Expand chart
Data: U.S. Treasury; Graphic: Chris Canipe/Axios

The U.S. Treasury yield curve has now been inverted for more than a month — meaning the 3-month bill is paying a higher interest rate than the 10-year note.

Why it matters: An inversion of Treasury bond yields is a near-perfect recession indicator that economists at the Federal Reserve recently called "the best summary measure" for an economic downturn.

How it works: Investors demand higher payment for loaning out money for longer periods of time. Bonds are essentially loans, so it follows that a bond that does not return a lender's cash for 10 years would pay more than one that returns the cash in 3 months.

  • An inversion of the Treasury curve means the exact opposite is happening. Either investors see a higher chance they'll get paid back in 10 years than in 3 months by the U.S. government (the world's most secure borrower), or they see inflation being so flat that money invested today will be worth a little less in 10 years than it is worth in 3 months.
  • Neither says positive things about the market's view of the economy.
  • The yield curve inverted in March and in May, but for very short periods of time, and other parts of the curve inverted as far back as December.

Yes, but: It's not time to put money under the mattress just yet. Many market watchers, including top economists and some of the world's biggest asset managers, believe that the extraordinary measures the Fed took after the Great Recession have fundamentally altered the market and things are different this time.

There is a bright spot: An inversion doesn't signal a recession is coming immediately. Typically, it takes 6 to 24 months after an inversion for a recession to begin, and stocks perform well.

Go deeper

Unrest in Philadelphia after fatal police shooting of Black man

Demonstrators rally on Tuesday near the location where Walter Wallace was killed by two police officers in Philadelphia, Pennsylvania. Photo: Mark Makela/Getty Images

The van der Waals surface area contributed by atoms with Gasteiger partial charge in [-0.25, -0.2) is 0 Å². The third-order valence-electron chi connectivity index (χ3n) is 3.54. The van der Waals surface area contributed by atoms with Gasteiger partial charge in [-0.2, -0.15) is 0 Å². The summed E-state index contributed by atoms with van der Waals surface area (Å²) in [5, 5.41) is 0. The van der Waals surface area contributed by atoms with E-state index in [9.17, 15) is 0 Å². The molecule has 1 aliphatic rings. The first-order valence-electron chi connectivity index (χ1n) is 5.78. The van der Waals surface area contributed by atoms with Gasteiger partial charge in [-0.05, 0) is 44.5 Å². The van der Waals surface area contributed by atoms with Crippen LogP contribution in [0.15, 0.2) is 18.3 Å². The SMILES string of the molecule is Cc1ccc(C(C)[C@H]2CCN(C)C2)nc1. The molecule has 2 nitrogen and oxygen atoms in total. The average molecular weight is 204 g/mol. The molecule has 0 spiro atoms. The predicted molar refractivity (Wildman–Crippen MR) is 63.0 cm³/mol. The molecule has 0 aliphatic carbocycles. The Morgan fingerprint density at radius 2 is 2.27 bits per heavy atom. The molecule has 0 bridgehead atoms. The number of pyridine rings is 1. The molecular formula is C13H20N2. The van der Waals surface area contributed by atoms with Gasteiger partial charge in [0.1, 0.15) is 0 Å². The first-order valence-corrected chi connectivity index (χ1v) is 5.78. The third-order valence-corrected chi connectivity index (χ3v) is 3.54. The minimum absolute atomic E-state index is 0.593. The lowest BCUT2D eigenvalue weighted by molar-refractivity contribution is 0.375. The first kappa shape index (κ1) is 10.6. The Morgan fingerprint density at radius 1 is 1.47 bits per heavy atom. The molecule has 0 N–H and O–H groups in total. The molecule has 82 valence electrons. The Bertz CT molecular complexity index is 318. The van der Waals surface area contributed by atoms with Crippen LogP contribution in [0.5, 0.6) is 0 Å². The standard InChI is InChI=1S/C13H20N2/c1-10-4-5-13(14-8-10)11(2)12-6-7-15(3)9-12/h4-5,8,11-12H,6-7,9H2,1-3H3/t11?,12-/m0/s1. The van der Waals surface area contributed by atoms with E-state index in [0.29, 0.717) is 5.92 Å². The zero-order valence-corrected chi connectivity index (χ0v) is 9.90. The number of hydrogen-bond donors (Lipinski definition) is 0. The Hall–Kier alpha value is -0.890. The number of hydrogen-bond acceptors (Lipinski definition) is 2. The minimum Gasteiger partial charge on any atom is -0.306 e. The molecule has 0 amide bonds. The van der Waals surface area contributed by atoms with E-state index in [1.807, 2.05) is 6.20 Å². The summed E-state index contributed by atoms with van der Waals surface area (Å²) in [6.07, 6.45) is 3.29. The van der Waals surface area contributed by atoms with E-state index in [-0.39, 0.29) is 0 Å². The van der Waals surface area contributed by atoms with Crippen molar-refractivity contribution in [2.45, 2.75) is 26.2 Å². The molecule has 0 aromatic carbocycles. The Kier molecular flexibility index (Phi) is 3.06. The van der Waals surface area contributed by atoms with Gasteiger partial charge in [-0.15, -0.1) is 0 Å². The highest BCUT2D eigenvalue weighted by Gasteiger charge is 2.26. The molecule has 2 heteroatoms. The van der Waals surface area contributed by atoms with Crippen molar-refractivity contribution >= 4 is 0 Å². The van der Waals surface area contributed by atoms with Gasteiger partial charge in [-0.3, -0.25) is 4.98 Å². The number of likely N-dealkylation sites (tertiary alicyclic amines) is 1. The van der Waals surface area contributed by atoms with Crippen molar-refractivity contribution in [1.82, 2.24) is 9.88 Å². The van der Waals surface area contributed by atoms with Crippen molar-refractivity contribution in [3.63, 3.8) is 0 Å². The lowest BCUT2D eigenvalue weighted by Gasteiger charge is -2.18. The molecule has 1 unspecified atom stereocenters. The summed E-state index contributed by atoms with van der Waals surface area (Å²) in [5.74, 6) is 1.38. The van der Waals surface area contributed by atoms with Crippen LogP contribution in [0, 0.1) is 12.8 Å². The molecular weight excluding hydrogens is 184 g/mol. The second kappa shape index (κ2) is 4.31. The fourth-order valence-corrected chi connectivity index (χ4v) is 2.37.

The Pennsylvania National Guard was mobilized Tuesday during a tense second night of protests in Philadelphia over the fatal police shooting of Walter Wallace, a 27-year-old Black man.

Driving the news: Philadelphia Jim Kenney (D) and Police Commissioner Danielle Outlaw said in a joint statement Monday that police were launching a "full investigation" to answer questions that arose from video that captured part of the incident with police.

Updated 50 mins ago - Politics & Policy

Coronavirus dashboard

Illustration: Sarah Grillo/Axios

  1. Politics: Obama: Trump is "jealous of COVID's media coverage" Axios-Ipsos poll: Federal response has only gotten worse.
  2. Health: Hospitals face a crush — 13 states set single-day case records last week.
  3. Business: Winter threat spurs new surge of startup activity.
  4. Media: Pandemic causes TV providers to lose the most subscribers ever.
  5. States: Nearly two dozen Minnesota cases traced to three Trump campaign events.
  6. World: Putin mandates face masks.

Louisiana braces for 3rd hurricane in 2 months as Tropical Storm Zeta nears

Municipality workers clean the streets of garbage in Playa del Carmen, Mexico, on Tuesday that was left by Zeta, which struck the Yucatan Peninsula as a Category 1 Hurricane a day earlier — causing no major damage to infrastructure. Photo: Medios y Media/Getty Images

Tropical Storm Zeta is expected to strengthen back into a hurricane and bring dangerous storm surge conditions to parts of the northern Gulf Coast on Wednesday, per the National Hurricane Center.

The state of play: Louisiana Gov. John Bel Edwards (D) requested a pre-landfall Federal Declaration of Emergency in a letter to President Trump on Tuesday, ahead of the storm's expected arrival south of New Orleans.